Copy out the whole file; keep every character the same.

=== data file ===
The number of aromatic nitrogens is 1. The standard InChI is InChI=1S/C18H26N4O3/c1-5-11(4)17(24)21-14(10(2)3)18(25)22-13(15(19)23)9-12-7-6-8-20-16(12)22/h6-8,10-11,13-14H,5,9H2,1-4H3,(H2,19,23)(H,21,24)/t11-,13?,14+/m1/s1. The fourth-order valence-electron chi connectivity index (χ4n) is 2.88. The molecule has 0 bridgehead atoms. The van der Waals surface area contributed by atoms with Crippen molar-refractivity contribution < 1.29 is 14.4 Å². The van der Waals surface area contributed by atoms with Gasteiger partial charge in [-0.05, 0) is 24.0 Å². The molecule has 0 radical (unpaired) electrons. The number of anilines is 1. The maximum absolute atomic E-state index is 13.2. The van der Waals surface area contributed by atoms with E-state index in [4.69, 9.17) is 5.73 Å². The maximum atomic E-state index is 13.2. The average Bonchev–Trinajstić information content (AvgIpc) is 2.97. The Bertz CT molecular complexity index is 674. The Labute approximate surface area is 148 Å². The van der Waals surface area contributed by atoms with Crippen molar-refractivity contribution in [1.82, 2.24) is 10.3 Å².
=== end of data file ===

The number of aromatic nitrogens is 1. The standard InChI is InChI=1S/C18H26N4O3/c1-5-11(4)17(24)21-14(10(2)3)18(25)22-13(15(19)23)9-12-7-6-8-20-16(12)22/h6-8,10-11,13-14H,5,9H2,1-4H3,(H2,19,23)(H,21,24)/t11-,13?,14+/m1/s1. The fourth-order valence-electron chi connectivity index (χ4n) is 2.88. The molecule has 0 bridgehead atoms. The van der Waals surface area contributed by atoms with Crippen molar-refractivity contribution < 1.29 is 14.4 Å². The van der Waals surface area contributed by atoms with Gasteiger partial charge in [-0.05, 0) is 24.0 Å². The molecule has 0 radical (unpaired) electrons. The number of anilines is 1. The maximum absolute atomic E-state index is 13.2. The van der Waals surface area contributed by atoms with E-state index in [4.69, 9.17) is 5.73 Å². The maximum atomic E-state index is 13.2. The average Bonchev–Trinajstić information content (AvgIpc) is 2.97. The Bertz CT molecular complexity index is 674. The Labute approximate surface area is 148 Å². The van der Waals surface area contributed by atoms with Crippen molar-refractivity contribution in [1.82, 2.24) is 10.3 Å².